Chicago Defective Medical Device Lawyer

As consumers of medical services, we often take for granted that the medical devices doctors implant in our bodies or use on us while delivering care will function as intended and, even more importantly, will not cause us harm. Unfortunately, despite government oversight of the medical device industry, from time-to-time defective medical devices find their way into doctors’ offices and operating rooms. Defective devices that fail to work as intended can inflict serious and even fatal injuries.

If you have sustained an injury because a medical device failed, then contact the experienced medical device injury attorneys at Abels & Annes to learn about your rights.

Medical Device Safety

The federal Food and Drug Administration (FDA) oversees the medical device industry to ensure the safety and efficacy of medical devices. To sell a medical device, a manufacturer must obtain permission from the FDA by following a procedure by which the FDA reviews the product and deems it safe. In theory, once medical devices have gone through this process, the public can rest assured the product will work as it is intended and not cause harm.

But, the system is not foolproof. Even with this layer of federal oversight, manufacturers make mistakes in designing and manufacturing medical device products, and in giving appropriate warnings about how to use them. The law refers to these unsafe products as “defective.” Once defective medical devices enter the so-called “stream of commerce,” it often takes a patient suffering harm for the FDA and the public to learn about the defect.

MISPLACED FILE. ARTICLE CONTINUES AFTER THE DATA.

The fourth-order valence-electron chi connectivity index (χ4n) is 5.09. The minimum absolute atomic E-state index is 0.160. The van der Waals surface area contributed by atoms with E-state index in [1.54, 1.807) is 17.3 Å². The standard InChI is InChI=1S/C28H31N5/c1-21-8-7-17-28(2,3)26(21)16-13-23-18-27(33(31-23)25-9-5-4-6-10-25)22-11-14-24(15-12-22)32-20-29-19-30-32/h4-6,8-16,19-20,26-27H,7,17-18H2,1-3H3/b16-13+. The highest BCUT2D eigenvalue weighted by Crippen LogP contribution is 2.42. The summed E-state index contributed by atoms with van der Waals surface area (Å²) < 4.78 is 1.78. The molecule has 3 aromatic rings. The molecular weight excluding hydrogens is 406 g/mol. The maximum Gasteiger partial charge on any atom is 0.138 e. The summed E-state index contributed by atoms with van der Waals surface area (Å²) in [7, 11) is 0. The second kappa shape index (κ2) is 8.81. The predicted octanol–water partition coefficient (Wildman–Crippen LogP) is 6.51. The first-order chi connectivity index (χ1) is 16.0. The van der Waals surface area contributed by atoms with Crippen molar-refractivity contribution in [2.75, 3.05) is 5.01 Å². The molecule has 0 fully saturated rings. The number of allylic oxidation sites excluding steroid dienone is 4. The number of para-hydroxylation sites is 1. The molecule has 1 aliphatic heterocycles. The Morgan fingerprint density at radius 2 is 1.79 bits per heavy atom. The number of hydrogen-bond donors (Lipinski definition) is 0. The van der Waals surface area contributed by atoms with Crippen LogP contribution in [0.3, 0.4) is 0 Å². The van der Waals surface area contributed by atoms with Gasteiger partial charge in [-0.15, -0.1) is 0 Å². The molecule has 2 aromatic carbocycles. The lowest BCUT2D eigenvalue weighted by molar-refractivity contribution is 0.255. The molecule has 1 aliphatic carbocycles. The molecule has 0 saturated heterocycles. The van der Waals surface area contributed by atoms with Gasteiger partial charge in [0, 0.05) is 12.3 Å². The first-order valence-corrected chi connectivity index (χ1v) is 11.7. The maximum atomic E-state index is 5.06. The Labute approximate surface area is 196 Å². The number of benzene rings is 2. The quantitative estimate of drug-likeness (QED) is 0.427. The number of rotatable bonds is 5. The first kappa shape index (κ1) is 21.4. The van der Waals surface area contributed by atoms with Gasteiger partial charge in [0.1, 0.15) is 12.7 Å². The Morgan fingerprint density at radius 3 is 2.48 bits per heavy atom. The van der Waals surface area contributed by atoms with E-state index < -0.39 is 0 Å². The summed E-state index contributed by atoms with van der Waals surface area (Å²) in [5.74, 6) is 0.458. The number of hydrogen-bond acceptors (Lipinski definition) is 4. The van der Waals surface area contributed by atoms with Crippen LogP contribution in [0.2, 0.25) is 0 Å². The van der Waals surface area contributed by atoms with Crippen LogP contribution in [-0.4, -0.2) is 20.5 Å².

The FDA maintains a running list of medical device product recalls and publishes other information to inform the public about dangerous medical devices. A quick scan of the list reveals recalls of all types of medical devices that could cause serious injury or death. For just the first few months of 2019, for instance, the list included:

  • Needles used in cardiac procedures that have a risk of “detached plastic fragments” that could “potentially enter the patient’s bloodstream and result in serious adverse health consequences such as a longer procedure to retrieve the plastic pieces, injury to blood vessel walls, embolism, stroke, or death.”
  • A defibrillator that “freezes” and must restarted before it can continue providing life-saving cardiac therapy. According to the FDA, the “resulting delay in delivering a shock could and has resulted in serious patient injury including death.”
  • Test strips used to monitor patients’ response to the blood thinner Warfarin. The strips provide inaccurate results, putting patients at risk of being “prescribed an insufficient warfarin dose or instructed to interrupt warfarin use, which may increase the risk for dangerous blood clots.”
  • A surgical stapler used in gastrointestinal surgeries that misfires and fails to form properly-shaped staples. The manufacturer has already confirmed “serious injuries to two patients,” and the complications from the defect could include “death, sepsis, bleeding, the need for permanent ostomy “bag,” life-long nutritional and digestive issues, leak in the closure (anastomotic leak), additional surgeries, need for additional closures (anastomoses), need for antibiotics, and the need for additional imaging studies.”